Dir: Michael Powell | Leo Marks | Cast: Anna Massey, Karlheinz Bohm, Moira Shearer, Maxine Audley | Brenda Bruce, Miles Malleson | UK Horror, 101′
Raymond Durgnat later observed that this glossy colour thriller made Free Cinema’s brand of realism look like “expurgated Enid Blyton”. It’s casual acceptance of prostitution and pornography as parts of everyday life (not to mention that we hear someone else’s bath running in the background in one sequence) must have made it an uncomfortable experience for the few people in 1960 who saw it; as it remains today. Hopefully it didn’t reach Manchester, where it would have given Ian Brady ideas.
Based on a story by London-born writer and actor Leo Marks, Peeping Tom centres on a filmmaker and serial killer (Karlheinz Bohm) who records his victims’ dying expressions of terror on a movie camera. Unaware of their content, his neighbour Helen (Massey) becomes fascinated by these documentaries and secretly decides to watch them.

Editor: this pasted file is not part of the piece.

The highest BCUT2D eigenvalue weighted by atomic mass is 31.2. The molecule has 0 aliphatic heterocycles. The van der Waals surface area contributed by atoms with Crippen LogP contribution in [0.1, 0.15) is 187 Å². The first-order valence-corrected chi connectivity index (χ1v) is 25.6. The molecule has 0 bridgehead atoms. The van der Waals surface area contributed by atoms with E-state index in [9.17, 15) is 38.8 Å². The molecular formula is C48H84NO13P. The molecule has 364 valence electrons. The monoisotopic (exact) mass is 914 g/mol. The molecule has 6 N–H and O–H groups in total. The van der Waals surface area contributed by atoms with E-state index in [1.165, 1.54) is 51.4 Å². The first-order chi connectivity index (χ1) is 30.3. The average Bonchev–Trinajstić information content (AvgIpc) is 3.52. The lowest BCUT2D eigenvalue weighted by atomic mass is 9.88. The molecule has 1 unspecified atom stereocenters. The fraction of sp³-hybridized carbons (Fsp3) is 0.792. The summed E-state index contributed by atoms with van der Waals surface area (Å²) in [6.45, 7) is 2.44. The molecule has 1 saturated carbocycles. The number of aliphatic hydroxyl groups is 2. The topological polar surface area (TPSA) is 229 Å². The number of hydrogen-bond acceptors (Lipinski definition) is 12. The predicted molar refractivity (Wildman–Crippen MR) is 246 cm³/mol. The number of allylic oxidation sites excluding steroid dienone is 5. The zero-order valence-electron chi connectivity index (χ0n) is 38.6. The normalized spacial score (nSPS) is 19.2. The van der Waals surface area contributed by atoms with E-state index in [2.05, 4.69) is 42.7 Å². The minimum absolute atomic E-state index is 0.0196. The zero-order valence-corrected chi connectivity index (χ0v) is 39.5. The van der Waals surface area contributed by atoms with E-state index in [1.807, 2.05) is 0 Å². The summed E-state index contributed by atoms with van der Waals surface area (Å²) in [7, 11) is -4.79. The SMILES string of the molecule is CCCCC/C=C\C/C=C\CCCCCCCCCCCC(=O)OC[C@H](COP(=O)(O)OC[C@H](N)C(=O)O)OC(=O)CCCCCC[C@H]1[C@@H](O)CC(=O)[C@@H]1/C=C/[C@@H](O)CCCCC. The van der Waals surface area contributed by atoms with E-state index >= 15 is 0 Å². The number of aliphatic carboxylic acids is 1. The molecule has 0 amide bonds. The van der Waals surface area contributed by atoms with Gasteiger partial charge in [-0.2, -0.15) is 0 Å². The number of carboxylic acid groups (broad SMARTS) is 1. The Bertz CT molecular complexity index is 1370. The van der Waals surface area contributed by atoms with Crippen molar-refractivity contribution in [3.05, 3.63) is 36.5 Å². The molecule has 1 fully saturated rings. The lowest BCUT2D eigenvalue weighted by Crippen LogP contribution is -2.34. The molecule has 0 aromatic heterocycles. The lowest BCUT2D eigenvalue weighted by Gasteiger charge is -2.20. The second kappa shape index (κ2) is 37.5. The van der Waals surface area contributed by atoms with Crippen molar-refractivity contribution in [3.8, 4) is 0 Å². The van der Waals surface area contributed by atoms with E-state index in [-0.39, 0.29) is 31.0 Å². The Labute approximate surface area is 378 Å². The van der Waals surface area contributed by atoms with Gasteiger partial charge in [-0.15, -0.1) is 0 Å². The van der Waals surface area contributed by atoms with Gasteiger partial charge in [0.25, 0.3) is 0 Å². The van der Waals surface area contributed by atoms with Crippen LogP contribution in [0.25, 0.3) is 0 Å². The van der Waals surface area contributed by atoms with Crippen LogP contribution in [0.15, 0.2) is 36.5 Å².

The stunning opening sequence with Brenda Bruce is described by David Pirie in ‘A Heritage of Horror’ as “one of the few genuinely Brechtian moments in the history of the cinema. Every component – the reduced frame, the clicking of the camera motor, the whirr of the tape recorder (sic) and the clumsiness of the camera technique – is designed to enforce our awareness that we are watching a film.” But am I the only person in sixty years to have noticed that we also see the shadow pass over Ms Bruce of what is obviously TWO people, one with the camera mounted on their shoulder (not hidden under their duffle coat as per the plot)? This moment is seen twice since it’s repeated when we then see the film projected. Every time I see the film I hope this goof won’t still be there; but it always is. Richard Chatten.
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